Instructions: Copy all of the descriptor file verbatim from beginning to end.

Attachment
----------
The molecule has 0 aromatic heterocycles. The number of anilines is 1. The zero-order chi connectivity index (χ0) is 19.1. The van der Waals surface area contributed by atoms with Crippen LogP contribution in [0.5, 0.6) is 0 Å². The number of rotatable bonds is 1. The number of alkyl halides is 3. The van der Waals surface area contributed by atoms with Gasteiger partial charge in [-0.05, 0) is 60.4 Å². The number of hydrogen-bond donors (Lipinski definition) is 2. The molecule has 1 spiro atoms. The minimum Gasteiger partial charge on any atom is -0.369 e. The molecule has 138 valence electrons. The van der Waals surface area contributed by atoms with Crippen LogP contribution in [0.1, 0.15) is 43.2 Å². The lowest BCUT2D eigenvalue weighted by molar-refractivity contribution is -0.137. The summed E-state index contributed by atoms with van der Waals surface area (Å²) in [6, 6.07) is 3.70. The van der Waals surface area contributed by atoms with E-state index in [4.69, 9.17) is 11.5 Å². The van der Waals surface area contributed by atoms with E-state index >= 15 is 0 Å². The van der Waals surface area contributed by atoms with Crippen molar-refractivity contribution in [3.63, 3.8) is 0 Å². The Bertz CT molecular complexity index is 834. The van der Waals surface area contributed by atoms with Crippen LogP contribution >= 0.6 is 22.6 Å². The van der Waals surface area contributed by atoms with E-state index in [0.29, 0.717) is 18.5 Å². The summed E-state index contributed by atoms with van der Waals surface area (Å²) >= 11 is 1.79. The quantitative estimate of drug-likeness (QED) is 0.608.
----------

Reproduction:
The molecule has 0 aromatic heterocycles. The number of anilines is 1. The zero-order chi connectivity index (χ0) is 19.1. The van der Waals surface area contributed by atoms with Crippen LogP contribution in [0.5, 0.6) is 0 Å². The number of rotatable bonds is 1. The number of alkyl halides is 3. The van der Waals surface area contributed by atoms with Gasteiger partial charge in [-0.05, 0) is 60.4 Å². The number of hydrogen-bond donors (Lipinski definition) is 2. The molecule has 1 spiro atoms. The minimum Gasteiger partial charge on any atom is -0.369 e. The molecule has 138 valence electrons. The van der Waals surface area contributed by atoms with Crippen LogP contribution in [0.1, 0.15) is 43.2 Å². The lowest BCUT2D eigenvalue weighted by molar-refractivity contribution is -0.137. The summed E-state index contributed by atoms with van der Waals surface area (Å²) in [6, 6.07) is 3.70. The van der Waals surface area contributed by atoms with E-state index in [4.69, 9.17) is 11.5 Å². The van der Waals surface area contributed by atoms with E-state index >= 15 is 0 Å². The van der Waals surface area contributed by atoms with Crippen molar-refractivity contribution in [3.63, 3.8) is 0 Å². The Bertz CT molecular complexity index is 834. The van der Waals surface area contributed by atoms with Crippen LogP contribution >= 0.6 is 22.6 Å². The van der Waals surface area contributed by atoms with E-state index in [0.29, 0.717) is 18.5 Å². The summed E-state index contributed by atoms with van der Waals surface area (Å²) >= 11 is 1.79. The quantitative estimate of drug-likeness (QED) is 0.608.